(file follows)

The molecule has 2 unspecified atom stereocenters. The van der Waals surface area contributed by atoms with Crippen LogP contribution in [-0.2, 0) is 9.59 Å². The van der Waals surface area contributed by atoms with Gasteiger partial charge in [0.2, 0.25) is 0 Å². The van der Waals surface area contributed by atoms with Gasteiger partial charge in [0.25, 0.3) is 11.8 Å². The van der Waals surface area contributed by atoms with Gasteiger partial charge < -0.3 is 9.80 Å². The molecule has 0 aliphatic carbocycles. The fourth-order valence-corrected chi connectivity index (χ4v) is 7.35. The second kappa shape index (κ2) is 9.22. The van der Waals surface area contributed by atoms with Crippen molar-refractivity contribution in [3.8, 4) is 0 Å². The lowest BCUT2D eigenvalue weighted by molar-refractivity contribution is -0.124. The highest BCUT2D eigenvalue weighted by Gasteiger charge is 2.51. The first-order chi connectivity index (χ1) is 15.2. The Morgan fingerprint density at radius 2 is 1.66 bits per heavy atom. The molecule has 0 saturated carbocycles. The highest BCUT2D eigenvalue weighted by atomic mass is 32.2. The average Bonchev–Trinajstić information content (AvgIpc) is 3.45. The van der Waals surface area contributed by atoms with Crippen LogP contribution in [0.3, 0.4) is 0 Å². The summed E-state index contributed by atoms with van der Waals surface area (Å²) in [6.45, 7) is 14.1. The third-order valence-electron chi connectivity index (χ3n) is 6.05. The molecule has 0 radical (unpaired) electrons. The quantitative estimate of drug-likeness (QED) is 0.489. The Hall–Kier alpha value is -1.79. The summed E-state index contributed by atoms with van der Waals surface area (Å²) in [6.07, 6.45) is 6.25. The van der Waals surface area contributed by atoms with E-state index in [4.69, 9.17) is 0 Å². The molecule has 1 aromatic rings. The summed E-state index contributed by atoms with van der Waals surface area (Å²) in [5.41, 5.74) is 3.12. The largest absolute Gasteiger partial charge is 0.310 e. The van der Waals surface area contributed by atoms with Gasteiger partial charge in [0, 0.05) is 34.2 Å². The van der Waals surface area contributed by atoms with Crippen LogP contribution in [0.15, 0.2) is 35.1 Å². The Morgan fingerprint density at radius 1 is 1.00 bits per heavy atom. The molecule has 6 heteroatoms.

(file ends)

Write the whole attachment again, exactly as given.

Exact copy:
The molecule has 2 unspecified atom stereocenters. The van der Waals surface area contributed by atoms with Crippen LogP contribution in [-0.2, 0) is 9.59 Å². The van der Waals surface area contributed by atoms with Gasteiger partial charge in [0.2, 0.25) is 0 Å². The van der Waals surface area contributed by atoms with Gasteiger partial charge in [0.25, 0.3) is 11.8 Å². The van der Waals surface area contributed by atoms with Gasteiger partial charge < -0.3 is 9.80 Å². The molecule has 0 aliphatic carbocycles. The fourth-order valence-corrected chi connectivity index (χ4v) is 7.35. The second kappa shape index (κ2) is 9.22. The van der Waals surface area contributed by atoms with Crippen molar-refractivity contribution in [3.8, 4) is 0 Å². The lowest BCUT2D eigenvalue weighted by molar-refractivity contribution is -0.124. The highest BCUT2D eigenvalue weighted by Gasteiger charge is 2.51. The first-order chi connectivity index (χ1) is 15.2. The Morgan fingerprint density at radius 2 is 1.66 bits per heavy atom. The molecule has 0 saturated carbocycles. The highest BCUT2D eigenvalue weighted by atomic mass is 32.2. The average Bonchev–Trinajstić information content (AvgIpc) is 3.45. The van der Waals surface area contributed by atoms with Crippen LogP contribution in [0.3, 0.4) is 0 Å². The summed E-state index contributed by atoms with van der Waals surface area (Å²) in [6.45, 7) is 14.1. The third-order valence-electron chi connectivity index (χ3n) is 6.05. The molecule has 0 radical (unpaired) electrons. The quantitative estimate of drug-likeness (QED) is 0.489. The Hall–Kier alpha value is -1.79. The summed E-state index contributed by atoms with van der Waals surface area (Å²) in [6.07, 6.45) is 6.25. The van der Waals surface area contributed by atoms with E-state index in [4.69, 9.17) is 0 Å². The molecule has 1 aromatic rings. The summed E-state index contributed by atoms with van der Waals surface area (Å²) in [5.41, 5.74) is 3.12. The largest absolute Gasteiger partial charge is 0.310 e. The van der Waals surface area contributed by atoms with Gasteiger partial charge in [0, 0.05) is 34.2 Å². The van der Waals surface area contributed by atoms with Crippen LogP contribution in [0.15, 0.2) is 35.1 Å². The Morgan fingerprint density at radius 1 is 1.00 bits per heavy atom. The molecule has 6 heteroatoms.